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NBJC Honors the Life and Legacy of Julian Bond


Washington, DC – The National Black Justice Coalition (NBJC) joins the nation in honoring the life and legacy of Julian Bond (1940-2015). A son of the South, Bond dedicated his entire life advocating for freedom and justice for all.

“The NBJC family is deeply saddened by the passing of Julian Bond, who will be remembered as one of the fiercest fighters for justice and equality that the world has ever seen. Coming of age as an influential leader in the Civil Rights Movement, his early and vocal support for LGBT rights has been a source of hope and inspiration to so many—especially to those within the Black LGBT community,” said Sharon Lettman-Hicks, NBJC Executive Director & CEO. “I am a better activist and champion of civil rights because I was blessed to have known Julian Bond and saw him as my role model in being a frontline social justice warrior for racial justice and LGBT equality. The world has lost a hero, but we have gained a true example of how one life can make the world a more welcoming and inclusive place for all people. We must never forget what he stood for and build upon his legacy as we continue the fight for justice.”

While a student at Morehouse College during the late 1950s, Bond was heavily involved in civil rights protests in Atlanta, including sit-ins at dime stores, Woolworth’s and Rich’s department stores. His political activism led to his role as a founding member of the Student Non-Violent Coordinating Committee (SNCC) in 1960 and a major organizer of voter registration drives in the South to enfranchise Black voters. After his organizing work, Bond went onto serve 20 years in both houses of the Georgia State Assembly. As a state elected official, he sponsored legislation to provide low-interest home loans to low-income Georgians and worked to see the establishment of a majority Black congressional district in Atlanta. Julian Bond was a founder and the first president of the Southern Poverty Law Center (SPLC) from 1971 to 1979, and then served as the chairman of the National Association for the Advancement of Colored People (NAACP) from 1998 to 2010. In addition, Julian Bond was a writer, poet, television commentator, lecturer, college professor and incomparable justice warrior.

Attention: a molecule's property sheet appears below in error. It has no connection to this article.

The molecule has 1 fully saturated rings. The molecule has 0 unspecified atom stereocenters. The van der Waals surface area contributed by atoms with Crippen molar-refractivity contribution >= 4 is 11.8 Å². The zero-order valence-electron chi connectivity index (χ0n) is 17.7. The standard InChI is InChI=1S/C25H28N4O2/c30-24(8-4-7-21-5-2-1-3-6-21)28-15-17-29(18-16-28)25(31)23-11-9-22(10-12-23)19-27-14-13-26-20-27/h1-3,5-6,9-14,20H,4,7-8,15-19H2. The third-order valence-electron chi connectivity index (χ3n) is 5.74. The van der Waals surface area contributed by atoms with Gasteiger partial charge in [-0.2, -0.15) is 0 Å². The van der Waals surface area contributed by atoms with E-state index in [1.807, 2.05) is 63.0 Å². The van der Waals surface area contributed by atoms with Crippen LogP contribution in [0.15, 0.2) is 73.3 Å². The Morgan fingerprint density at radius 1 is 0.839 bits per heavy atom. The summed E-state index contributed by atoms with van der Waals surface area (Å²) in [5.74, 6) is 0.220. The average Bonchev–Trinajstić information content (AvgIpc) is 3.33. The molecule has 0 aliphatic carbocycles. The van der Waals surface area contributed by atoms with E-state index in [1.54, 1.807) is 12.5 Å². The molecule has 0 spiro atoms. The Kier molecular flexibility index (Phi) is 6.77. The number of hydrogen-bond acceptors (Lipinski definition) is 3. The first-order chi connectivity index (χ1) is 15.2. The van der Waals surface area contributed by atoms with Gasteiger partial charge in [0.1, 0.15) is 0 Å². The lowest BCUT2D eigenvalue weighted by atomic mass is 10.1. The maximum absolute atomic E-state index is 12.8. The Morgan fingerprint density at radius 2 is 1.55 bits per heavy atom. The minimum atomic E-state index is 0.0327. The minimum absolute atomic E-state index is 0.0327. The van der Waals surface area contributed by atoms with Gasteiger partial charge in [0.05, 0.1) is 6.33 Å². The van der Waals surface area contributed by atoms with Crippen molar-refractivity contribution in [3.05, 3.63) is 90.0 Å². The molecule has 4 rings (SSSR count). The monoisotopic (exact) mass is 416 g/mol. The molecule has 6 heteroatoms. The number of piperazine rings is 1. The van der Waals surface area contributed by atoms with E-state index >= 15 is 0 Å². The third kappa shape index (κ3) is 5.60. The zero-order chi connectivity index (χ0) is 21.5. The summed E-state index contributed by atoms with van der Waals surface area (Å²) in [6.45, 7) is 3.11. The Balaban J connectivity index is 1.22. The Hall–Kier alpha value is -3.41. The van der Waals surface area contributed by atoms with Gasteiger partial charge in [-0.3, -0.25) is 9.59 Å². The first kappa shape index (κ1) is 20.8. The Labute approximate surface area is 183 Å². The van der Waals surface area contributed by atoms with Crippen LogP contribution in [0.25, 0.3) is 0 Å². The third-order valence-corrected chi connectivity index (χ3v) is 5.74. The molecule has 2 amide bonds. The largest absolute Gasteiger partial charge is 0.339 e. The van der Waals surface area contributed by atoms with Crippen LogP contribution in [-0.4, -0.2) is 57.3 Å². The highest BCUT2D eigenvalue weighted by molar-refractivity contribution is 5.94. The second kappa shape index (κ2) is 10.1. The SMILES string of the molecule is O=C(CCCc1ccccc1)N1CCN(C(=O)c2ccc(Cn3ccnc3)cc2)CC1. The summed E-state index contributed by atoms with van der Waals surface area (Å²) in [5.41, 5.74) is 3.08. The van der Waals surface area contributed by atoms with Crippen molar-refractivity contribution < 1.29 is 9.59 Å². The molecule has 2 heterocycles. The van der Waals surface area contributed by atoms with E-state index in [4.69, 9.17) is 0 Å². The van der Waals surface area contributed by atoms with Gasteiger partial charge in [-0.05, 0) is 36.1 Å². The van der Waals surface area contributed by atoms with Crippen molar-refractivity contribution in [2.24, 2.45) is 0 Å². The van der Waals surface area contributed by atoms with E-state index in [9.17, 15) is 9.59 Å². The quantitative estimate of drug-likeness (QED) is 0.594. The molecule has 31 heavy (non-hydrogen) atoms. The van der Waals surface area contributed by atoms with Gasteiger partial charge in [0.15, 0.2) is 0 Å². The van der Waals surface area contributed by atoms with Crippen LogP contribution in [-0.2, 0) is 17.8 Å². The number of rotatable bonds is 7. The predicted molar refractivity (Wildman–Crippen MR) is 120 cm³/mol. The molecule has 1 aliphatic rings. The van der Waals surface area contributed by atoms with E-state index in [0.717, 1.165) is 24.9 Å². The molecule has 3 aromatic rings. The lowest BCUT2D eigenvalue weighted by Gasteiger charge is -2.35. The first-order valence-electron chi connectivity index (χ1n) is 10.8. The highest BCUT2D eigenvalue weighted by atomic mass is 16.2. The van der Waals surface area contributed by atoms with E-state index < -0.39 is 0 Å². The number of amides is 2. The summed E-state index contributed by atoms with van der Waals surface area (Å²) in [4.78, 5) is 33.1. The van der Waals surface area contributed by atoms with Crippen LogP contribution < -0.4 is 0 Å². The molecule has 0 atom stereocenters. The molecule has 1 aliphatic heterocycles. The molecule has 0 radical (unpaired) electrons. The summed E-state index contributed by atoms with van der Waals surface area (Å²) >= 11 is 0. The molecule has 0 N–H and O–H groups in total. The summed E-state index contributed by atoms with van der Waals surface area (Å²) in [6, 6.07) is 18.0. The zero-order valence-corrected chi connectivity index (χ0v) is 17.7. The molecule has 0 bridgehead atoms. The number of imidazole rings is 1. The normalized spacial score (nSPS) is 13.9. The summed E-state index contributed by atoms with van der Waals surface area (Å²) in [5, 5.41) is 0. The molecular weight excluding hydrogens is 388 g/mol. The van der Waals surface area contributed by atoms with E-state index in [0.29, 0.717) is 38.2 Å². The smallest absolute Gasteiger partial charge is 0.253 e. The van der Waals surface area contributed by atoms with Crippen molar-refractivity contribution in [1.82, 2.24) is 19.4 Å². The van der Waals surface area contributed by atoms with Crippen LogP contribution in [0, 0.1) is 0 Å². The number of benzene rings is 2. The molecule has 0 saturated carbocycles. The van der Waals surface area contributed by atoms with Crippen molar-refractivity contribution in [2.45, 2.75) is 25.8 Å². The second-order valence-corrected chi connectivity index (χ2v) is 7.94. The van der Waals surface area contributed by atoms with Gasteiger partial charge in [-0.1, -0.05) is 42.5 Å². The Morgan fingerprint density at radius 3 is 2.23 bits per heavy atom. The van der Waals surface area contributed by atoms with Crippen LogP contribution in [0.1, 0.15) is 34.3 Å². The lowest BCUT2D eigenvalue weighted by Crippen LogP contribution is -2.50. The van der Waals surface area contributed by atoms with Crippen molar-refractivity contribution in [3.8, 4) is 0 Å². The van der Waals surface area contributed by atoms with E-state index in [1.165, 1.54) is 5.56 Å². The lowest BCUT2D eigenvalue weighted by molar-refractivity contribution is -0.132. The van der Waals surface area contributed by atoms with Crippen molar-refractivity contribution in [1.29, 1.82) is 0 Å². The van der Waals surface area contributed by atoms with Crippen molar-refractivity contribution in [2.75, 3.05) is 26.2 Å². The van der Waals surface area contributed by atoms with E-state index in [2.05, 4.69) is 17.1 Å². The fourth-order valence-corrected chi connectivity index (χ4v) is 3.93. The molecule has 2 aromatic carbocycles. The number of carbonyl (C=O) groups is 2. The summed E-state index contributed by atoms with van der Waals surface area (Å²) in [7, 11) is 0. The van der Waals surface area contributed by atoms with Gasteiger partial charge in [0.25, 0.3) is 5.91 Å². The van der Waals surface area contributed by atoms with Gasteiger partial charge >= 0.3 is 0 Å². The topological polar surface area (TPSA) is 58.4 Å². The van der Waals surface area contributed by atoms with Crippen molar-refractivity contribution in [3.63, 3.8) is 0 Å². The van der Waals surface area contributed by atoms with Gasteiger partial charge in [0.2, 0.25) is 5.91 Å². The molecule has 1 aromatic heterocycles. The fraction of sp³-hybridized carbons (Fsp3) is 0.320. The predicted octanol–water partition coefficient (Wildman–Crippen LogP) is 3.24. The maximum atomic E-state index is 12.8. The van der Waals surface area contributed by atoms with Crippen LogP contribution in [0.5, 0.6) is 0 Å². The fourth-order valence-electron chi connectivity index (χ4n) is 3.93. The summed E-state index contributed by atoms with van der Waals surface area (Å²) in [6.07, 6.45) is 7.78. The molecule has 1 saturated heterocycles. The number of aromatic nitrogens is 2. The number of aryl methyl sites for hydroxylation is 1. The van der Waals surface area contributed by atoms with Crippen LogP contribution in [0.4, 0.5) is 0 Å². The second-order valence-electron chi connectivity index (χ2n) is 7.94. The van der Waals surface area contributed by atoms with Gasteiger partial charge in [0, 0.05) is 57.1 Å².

At the 2009 Centennial Convention of the NAACP, Julian Bond welcomed NBJC to launch the first NAACP Board of Directors LGBT Task Force. The Task Force was created to recognize the need for more understanding and tolerance within the African American community on LGBT issues. Initially, the goal of the Task Force was to increase the dialogue and information flow to the NAACP Board of Directors until they could win a majority of membership support on issues including hate crimes, fair housing, employment protection, marriage equality and homophobia in the church. As chairman of the NAACP Board of Directors, Julian Bond stood firm on this new focus in the face of opposition from within the organization.

“I am heartbroken by the loss of my friend and mentor, Julian Bond. He was a transformational leader and strong ally for the advancement of LGBT people and our families,” said Donna Payne, a founding board member of NBJC. “It’s because of his instrumental work and collaboration with NBJC that the NAACP established its LGBT Task Force in 2009. Because he never gave up on the early disconnect between African Americans and the LGBT community, his influence led to the NAACP’s support of marriage equality in 2012. NBJC truly owes a debt of gratitude and appreciation for the life’s work of Julian Bond.”

Today, NBJC honors the life of Julian Bond, a vocal and relentless advocate for the advancement of all people—especially those of marginalized and disenfranchised communities. We remember and take heed to his inspiring words:


“The humanity of all Americans is diminished when any group is denied rights granted to others.”

The National Black Justice Coalition (NBJC) is a civil rights organization dedicated to the empowerment of Black lesbian, gay, bisexual, transgender, queer and same gender loving (LGBTQ/SGL) people, including people living with HIV/AIDS.